The ocean cruise ship industry surpassed 2017 passenger projections, reaching 26.7 million cruise passengers globally up from a projection of 25.8 million, according to the Cruise Lines International Association (CLIA).For 2018, based on the new vessel launch schedule and expected regional deployment, CLIA is projecting another positive year-over-year growth for the industry with a passenger forecast of 28 million.“Once again, the cruise industry has raised the bar and exceeded projections and expectations…

Photo:  International Maritime Organization (IMO)

Maritime Pilots Recognized with IMO Bravery Accolade

Two maritime pilots who defied fire to bring a burning ship to safety, averting a major maritime catastrophe, received the 2017 IMO Award for Exceptional Bravery at Sea during the 2017 IMO awards ceremony, held on Monday (27 November). Pilots Captain Michael G. McGee and Captain Michael C. Phillips, from Houston, United States, were recognized for their role in averting a major tragedy in September 2016. The ship they were piloting, the 247 meters-long tanker Aframax River, broke…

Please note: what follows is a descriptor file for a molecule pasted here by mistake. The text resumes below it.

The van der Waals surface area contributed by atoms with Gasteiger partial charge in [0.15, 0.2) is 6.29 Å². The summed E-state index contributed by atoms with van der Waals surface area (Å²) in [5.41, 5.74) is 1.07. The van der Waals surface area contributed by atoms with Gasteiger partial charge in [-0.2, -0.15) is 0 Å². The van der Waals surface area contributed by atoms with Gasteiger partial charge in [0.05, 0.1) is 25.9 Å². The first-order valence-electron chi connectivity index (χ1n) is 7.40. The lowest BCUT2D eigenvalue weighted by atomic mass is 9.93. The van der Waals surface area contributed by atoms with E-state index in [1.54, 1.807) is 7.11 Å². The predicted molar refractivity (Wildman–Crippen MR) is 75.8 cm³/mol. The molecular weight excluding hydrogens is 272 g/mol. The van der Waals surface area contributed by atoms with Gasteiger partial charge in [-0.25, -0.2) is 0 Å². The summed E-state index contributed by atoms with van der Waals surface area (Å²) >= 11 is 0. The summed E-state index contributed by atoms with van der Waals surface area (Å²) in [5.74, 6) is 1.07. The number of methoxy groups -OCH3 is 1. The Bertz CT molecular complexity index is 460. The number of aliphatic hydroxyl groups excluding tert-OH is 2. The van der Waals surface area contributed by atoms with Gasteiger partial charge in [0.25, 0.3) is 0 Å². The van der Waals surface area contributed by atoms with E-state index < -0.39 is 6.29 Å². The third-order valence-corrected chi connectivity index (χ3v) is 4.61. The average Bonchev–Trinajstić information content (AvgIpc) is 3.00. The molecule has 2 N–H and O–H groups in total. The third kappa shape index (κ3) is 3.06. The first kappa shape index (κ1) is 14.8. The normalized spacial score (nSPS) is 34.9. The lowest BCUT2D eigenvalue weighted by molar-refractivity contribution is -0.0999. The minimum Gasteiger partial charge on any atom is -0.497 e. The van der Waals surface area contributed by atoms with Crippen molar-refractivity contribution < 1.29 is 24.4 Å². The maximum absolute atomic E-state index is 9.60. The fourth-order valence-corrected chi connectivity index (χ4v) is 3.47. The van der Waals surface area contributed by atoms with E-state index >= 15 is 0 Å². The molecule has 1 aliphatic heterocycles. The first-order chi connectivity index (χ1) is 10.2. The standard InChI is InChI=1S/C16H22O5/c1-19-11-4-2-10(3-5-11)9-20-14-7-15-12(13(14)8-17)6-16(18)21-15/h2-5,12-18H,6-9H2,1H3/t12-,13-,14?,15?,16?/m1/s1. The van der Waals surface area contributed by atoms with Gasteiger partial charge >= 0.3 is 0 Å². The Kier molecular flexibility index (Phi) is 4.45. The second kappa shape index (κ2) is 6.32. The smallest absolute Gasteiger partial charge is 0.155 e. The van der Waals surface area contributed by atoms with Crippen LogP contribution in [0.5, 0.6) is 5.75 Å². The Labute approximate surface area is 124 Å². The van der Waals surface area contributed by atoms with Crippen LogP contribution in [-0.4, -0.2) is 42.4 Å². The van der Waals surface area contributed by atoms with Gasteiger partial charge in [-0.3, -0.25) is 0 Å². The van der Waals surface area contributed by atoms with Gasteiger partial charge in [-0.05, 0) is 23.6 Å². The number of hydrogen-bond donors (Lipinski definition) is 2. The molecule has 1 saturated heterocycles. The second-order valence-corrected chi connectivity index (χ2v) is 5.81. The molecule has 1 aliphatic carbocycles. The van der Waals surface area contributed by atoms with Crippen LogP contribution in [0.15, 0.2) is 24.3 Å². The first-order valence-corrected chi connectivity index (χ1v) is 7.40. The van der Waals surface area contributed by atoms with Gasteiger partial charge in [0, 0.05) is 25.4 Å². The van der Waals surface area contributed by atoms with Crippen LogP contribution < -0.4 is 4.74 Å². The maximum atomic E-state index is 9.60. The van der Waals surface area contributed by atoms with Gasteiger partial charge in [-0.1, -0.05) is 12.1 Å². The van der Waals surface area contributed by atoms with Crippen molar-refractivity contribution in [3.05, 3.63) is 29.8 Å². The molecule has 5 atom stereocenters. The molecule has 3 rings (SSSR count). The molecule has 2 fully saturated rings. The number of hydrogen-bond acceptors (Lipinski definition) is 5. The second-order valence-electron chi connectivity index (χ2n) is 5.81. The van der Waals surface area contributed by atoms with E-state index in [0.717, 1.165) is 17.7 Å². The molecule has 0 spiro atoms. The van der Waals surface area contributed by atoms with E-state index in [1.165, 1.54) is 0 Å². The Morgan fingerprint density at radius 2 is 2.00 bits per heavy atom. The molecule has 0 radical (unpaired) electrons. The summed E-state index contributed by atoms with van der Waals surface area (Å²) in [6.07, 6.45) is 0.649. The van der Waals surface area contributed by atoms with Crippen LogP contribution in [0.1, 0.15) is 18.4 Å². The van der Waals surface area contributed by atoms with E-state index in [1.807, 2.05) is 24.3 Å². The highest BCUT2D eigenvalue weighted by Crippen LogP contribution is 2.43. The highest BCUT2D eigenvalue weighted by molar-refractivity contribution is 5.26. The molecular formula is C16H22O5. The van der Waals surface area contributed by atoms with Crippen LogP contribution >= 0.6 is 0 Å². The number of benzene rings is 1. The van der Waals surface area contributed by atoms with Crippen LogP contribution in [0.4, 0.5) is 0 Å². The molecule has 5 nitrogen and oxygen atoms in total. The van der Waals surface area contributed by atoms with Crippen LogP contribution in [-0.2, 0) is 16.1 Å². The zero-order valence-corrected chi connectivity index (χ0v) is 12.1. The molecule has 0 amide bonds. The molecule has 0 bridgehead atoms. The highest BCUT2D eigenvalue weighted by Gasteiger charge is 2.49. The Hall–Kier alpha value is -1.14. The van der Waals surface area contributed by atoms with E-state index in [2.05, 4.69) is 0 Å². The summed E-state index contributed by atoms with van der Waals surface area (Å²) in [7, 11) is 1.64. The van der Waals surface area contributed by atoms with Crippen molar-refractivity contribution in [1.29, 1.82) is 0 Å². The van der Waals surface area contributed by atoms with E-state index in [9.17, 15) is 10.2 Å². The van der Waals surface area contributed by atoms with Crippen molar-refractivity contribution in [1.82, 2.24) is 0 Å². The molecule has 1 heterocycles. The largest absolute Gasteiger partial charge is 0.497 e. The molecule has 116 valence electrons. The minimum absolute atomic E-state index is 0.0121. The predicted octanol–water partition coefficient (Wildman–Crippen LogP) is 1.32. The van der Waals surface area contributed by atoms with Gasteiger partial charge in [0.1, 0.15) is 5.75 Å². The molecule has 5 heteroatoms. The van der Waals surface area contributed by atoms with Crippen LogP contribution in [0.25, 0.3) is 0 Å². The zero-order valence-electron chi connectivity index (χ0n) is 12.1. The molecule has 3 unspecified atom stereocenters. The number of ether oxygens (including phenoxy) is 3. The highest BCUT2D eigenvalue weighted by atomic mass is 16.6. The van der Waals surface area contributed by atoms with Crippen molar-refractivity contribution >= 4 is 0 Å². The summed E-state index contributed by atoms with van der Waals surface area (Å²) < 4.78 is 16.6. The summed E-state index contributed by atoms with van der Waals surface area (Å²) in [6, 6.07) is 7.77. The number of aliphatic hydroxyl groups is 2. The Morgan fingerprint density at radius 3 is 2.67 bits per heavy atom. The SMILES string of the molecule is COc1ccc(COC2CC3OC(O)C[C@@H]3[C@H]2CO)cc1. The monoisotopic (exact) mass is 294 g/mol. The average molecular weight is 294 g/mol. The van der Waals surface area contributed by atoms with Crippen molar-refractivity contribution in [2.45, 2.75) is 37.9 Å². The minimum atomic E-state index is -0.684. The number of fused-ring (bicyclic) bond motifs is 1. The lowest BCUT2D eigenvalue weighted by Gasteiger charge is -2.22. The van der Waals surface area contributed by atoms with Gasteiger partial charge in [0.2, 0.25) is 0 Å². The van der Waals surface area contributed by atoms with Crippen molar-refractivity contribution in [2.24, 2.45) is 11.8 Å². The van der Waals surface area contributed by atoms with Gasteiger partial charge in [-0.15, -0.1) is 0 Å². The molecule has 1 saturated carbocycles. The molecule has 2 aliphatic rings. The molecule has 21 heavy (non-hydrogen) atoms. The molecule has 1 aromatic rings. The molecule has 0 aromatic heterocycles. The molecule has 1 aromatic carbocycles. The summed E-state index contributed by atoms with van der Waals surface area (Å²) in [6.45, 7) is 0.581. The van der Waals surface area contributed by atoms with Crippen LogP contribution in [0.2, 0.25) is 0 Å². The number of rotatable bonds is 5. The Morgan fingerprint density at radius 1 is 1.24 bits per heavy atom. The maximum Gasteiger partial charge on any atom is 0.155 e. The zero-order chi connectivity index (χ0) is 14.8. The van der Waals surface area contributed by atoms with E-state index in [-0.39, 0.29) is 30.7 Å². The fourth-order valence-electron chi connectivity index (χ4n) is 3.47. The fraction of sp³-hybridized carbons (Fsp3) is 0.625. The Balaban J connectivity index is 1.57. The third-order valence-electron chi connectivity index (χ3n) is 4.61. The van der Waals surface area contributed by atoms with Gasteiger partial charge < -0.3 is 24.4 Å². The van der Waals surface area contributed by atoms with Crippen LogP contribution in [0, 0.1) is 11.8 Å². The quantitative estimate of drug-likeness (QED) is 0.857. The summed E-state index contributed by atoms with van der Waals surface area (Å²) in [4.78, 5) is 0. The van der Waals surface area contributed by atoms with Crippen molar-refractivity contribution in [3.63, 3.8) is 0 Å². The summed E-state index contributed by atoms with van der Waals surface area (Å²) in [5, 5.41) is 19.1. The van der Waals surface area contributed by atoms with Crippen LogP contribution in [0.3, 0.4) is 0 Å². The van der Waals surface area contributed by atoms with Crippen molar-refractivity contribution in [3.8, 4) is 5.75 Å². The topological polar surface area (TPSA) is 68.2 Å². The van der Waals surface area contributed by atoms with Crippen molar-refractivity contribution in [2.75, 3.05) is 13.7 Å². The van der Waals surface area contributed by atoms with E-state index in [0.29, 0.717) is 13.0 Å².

(Photo: MSC Cruises)

Cruise Sector on Track for Growth in 2018 -CLIA

The cruise industry is expected to stay on course for further growth in 2018, according to the latest State of the Cruise Industry Outlook report from trade association Cruise Lines International Association (CLIA). “It is without question that the cruise industry continues on a growth trajectory, gaining in consumer interest and creating a positive impact on the global economy,” said Cindy D’Aoust, president and CEO, CLIA. CLIA said current data shows cruise travel is steadily on the rise with a projected 27.2 million passengers expected to set sail in 2018.

Photo: International Maritime Organization - IMO Official FB Page

Call for Carriage Ban on Non-Compliant Fuel